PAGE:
Weaning is the most critical periods for piglets. Characterized by a risk of severe anorexia, increased susceptibility to digestive disorders and microbial infections, economic losses can be considerable. Various strategies exist to ensure that piglets start well and to help them survive this critical phase. One of them is to use probiotic yeast in piglet feed. Two trials were conducted, one on a farm of 500 sows with recurrent colibacillosis diarrhoea, the other on an experimental unit to measure the effect of the yeast probiotic on zootechnical performance.
Material and Methods
- In experiment 1 in 2 successive batches of 284 piglets of 28 days of age weighing 7.2kg were separated into 2 identical groups, one receiving a control diet without yeast (T), the other a diet supplemented with Sc47 probiotic yeast (L). Weight, ADG, and FCR were measured throughout the post-weaning period. Diarrhea scores were notified. A Tukey test using the Minitab software procedure was performed. The differences were considered significant when P <0.05
- In Experiment 2, 16 sows were selected and randomly assigned to two experimental groups (Yeast (L) vs Control (T)). 8 piglets from each sow, distributed equally according to sex and body weight were chosen and individually curled. The piglets of the 8 sows assigned to the yeast group (n=64) received orally a solution containing yeast every two days from day 1 until weaning, the piglets of the control group (n=64) had to them received an equal volume of sterile water. At 26.6 days of age, the 128 piglets were weaned and assigned to four treatment groups: Control - Control, Control - Yeast, Yeast - Control and Yeast - Yeast. From weaning, a fecal sample was taken once a week to determine fecal excretion of yeasts in the different groups. 4 weeks after weaning, two piglets per cell, 16 piglets per treatment group (n=64), were painlessly euthanized to collect and study the microbial ecology of the posterior intestine contents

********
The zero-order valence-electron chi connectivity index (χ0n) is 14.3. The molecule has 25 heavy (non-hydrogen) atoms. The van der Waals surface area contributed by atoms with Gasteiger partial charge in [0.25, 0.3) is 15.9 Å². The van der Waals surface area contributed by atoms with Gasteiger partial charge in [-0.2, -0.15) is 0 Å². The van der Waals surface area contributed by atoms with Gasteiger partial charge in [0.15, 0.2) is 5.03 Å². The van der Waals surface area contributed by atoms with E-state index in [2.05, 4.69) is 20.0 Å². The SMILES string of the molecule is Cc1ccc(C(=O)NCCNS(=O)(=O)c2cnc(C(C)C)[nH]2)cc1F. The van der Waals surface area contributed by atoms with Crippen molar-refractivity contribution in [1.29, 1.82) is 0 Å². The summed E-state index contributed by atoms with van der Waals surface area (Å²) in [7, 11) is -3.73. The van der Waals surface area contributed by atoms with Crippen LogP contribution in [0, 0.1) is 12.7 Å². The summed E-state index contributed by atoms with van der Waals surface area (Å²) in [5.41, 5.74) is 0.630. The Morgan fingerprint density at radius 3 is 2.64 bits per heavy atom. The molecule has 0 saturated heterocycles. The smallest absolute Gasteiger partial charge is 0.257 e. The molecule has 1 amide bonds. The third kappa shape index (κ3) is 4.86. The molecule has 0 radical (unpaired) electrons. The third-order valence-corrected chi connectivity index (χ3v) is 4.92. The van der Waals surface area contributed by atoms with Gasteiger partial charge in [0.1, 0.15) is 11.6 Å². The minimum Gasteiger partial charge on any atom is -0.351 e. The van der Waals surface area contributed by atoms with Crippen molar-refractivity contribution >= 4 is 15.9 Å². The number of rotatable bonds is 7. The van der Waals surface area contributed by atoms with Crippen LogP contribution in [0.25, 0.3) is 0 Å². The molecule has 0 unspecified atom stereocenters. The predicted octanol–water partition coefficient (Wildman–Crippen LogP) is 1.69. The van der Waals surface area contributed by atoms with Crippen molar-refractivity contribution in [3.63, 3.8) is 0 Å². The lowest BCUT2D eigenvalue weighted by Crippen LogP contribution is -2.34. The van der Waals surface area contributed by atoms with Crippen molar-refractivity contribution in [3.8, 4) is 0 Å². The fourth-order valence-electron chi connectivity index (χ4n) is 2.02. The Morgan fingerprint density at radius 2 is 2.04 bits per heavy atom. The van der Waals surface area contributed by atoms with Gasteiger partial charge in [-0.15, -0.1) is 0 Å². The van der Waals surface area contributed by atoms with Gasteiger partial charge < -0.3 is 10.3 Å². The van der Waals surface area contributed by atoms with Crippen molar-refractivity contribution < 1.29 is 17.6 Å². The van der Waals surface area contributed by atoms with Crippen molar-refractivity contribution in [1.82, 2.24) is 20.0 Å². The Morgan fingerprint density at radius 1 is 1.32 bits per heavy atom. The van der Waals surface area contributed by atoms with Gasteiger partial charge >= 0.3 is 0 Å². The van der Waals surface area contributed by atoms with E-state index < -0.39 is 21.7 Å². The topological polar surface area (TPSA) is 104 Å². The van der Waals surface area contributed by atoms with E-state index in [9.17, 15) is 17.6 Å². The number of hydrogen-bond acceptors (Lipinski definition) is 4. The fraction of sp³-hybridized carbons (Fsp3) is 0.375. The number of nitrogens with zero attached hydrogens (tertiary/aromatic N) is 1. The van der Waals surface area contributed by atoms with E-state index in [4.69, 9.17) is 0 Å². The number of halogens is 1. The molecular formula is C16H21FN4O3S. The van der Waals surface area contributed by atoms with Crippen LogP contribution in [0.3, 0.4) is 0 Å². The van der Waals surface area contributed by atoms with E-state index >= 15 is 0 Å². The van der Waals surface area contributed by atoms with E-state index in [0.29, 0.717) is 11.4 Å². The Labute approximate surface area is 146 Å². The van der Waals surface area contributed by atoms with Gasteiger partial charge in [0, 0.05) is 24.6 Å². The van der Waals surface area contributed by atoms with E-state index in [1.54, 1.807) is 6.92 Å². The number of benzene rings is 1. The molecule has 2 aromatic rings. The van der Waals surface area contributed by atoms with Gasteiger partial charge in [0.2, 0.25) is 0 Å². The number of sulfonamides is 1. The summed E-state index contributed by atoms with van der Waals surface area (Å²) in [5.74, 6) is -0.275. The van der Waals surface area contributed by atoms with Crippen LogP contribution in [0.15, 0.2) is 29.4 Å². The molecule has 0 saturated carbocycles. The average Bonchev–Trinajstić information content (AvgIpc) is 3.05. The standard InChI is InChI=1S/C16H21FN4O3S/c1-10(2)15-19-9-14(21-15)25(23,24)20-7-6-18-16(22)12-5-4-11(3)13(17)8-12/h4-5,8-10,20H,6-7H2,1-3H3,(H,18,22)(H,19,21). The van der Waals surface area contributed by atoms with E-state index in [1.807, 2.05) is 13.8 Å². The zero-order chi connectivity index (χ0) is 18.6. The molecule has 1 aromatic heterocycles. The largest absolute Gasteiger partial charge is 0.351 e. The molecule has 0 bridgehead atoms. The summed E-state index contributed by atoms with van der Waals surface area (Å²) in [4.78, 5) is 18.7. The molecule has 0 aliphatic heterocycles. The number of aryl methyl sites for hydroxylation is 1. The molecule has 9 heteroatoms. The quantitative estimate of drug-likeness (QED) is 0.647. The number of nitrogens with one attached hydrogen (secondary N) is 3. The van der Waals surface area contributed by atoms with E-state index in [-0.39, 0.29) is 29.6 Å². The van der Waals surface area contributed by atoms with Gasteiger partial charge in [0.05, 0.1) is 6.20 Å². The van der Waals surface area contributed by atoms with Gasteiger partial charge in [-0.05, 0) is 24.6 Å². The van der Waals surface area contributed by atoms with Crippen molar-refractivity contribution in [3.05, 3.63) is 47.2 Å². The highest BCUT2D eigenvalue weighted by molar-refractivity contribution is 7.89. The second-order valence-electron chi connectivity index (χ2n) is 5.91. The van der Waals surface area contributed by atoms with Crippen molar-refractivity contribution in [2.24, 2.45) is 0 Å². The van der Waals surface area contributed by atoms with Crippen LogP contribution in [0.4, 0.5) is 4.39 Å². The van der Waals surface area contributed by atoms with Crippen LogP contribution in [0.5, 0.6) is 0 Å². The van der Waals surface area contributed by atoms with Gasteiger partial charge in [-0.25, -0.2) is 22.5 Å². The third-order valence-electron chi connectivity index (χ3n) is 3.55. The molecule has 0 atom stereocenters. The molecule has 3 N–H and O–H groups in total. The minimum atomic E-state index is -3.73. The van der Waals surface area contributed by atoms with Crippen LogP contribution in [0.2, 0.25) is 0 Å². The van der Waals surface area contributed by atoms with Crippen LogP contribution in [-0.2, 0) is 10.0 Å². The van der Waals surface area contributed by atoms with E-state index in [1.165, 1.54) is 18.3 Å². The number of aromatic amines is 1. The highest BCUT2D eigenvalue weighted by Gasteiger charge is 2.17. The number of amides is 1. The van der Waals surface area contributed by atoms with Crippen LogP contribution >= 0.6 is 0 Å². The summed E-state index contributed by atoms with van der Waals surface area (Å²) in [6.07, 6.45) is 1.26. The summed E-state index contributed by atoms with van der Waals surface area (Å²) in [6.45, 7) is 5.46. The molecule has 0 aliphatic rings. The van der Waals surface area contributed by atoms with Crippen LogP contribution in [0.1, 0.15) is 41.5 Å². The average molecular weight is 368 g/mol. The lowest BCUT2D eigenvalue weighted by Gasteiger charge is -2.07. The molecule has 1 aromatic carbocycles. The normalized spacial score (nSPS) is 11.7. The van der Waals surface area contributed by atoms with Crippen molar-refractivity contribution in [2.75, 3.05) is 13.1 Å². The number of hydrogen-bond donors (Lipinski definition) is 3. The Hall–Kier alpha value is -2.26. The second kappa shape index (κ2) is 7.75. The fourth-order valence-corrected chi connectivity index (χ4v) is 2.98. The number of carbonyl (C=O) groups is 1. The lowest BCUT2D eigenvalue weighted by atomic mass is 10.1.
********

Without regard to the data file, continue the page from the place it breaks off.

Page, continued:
- Experiment 1: At 42 and 70 days of age, the performance of supplemented piglets had significantly improved on the three zootechnical criteria: weight (L: 24.61 kg vs T: 23.34 kg, P = 0.06), ADG (L: 0.42 vs T: 0.38, P = 0.06), and FCR (L: 1.66 vs T: 1.73, P = 0.006).
- Experiment 2: Average weight and ADG of piglets in the yeast-control and yeast-yeast groups were higher than those in the control-control group. Yeast supplementation resulted in development of microbial communities that were phylogenetically more homogeneous and less dispersed than those of the microbiota of control piglets. Correlation network analysis revealed that yeast supplementation was associated with enrichment of positive correlations among different bacterial genera of the small intestine ecosystem, suggesting a mechanism by which yeast supplementation could help regulate intestinal homeostasis and improve piglet performance
Conclusion and Discussion
The results observed confirm those of other studies previously conducted on the beneficial influence of the intake of probiotic yeasts on the growth performance of animals. Similarly, the results of experiment 2 showed that live yeast intake during the preweaning period improved the performance of animals after weaning and that this effect is significantly maintained when supplementation is continued. yeast after weaning. It is interesting to note that several changes in the composition of the hind gut microbiota have been identified, associated with the improvement of performance parameters of piglets supplemented with yeast. Supplementation has tended to alter the structure of the hind gut microbiota to give it a more homogenous phylogenetic profile, enriched by a positive interaction between the potentially beneficial members of phyla actinobacteria and firmicutes.